Challenges for all eUICC ecosystem players
The very nature of the eUICC’s core functionality means that multiple MNOs need access to the same chip, which requires added security. This is facilitated by the use of SCP03 AES embedded/tunneled in the SCP80 or SCP81 transport layer.
But profile interoperability then became an issue where any profile could not be loaded on any eUICC during version 2 of the eUICC specifications. Therefore the introduction of SIMalliance Interoperable Profile format and the development of SCP03t (based on SCP03 but involving TLVs instead of APDUs) to secure the transport SIMAlliance Interoperable Profile was necessary. GSMA and GP includes testing and certification of SCP03t but the testing of the SIMalliance Interoperable Profile is still in its infancy.
Standardization and Certification needs to be in place for the whole ecosystem, but currently only eUICC certification provided by GlobalPlatform (GP) is in place. GSMA and GP are working with the SM vendors to deliver the testing and certification of the server components as defined in the Remote Provisioning Architecture for Embedded UICC Test Specification (SGP.11).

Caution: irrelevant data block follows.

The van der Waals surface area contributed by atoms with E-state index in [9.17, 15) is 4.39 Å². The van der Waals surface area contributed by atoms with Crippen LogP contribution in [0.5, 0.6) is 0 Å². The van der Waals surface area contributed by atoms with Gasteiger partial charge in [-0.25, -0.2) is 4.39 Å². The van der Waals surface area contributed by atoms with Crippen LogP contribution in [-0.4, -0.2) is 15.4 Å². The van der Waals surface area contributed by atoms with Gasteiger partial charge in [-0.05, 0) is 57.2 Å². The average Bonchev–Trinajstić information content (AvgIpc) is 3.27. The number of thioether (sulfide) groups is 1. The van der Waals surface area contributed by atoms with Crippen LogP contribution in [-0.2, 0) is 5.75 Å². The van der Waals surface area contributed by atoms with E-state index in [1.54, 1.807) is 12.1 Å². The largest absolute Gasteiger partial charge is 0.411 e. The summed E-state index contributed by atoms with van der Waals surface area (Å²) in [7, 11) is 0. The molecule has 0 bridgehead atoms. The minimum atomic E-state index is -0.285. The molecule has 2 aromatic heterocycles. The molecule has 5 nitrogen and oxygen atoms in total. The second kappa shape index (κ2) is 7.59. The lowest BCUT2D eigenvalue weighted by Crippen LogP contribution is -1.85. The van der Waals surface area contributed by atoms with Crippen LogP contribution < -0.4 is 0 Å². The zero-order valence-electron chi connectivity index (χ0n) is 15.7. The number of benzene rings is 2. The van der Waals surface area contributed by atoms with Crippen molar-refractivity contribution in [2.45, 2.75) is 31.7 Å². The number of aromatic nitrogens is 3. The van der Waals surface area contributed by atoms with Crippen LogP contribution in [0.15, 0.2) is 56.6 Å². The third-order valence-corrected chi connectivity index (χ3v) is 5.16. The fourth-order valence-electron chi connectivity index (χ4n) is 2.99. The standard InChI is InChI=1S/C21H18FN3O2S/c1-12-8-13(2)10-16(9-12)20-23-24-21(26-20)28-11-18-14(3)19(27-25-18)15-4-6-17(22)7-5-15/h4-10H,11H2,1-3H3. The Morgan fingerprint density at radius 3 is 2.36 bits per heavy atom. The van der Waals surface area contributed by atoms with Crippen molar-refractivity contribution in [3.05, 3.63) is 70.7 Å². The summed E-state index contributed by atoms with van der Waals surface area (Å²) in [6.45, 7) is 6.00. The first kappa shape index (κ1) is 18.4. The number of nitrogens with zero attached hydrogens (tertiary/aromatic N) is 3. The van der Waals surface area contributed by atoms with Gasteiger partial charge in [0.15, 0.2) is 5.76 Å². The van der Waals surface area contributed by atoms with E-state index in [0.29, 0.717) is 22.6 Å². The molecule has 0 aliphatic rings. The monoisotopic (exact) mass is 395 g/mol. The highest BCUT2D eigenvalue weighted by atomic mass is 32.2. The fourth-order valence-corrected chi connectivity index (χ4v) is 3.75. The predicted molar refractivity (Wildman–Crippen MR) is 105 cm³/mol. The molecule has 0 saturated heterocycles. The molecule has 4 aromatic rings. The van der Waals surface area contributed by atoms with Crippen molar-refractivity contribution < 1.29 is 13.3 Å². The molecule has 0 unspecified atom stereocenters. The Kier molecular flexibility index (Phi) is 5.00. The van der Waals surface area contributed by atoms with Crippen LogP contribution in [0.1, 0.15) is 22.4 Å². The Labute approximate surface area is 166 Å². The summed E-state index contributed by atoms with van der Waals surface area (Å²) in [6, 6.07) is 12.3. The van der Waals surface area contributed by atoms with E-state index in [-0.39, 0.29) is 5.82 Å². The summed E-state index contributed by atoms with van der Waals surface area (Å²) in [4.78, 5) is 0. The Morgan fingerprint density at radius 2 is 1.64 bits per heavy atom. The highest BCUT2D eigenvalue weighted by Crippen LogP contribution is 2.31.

Predictions indicate that M2M is going to be huge so the MNOs need to be prepared to scale their network infrastructure to deal with the increase in traffic caused by new profile management services whilst still delivering a reliable service. The MNO network infrastructure tends to be an unstructured amalgamation of many systems which tends not to lend itself to the provision of scalability, capacity & reliability. The actual content of all this additional traffic and overhead of managing so many subscriptions and their movements then requires similar scalability, capacity & reliability as the network infrastructure for the M2M platform.
All the above points impact the eUICC life-cycle and the change in business drivers due to the embedded nature of the technology introduces new roles with the division between roles starting to fade leading to a new life-cycle model.
Depending on how these issues will be tackled, there will be different operating modes of eUICC ecosystem for the new roles and new players, especially since it is possible for an actor to assume multiple Roles in the same functional architecture.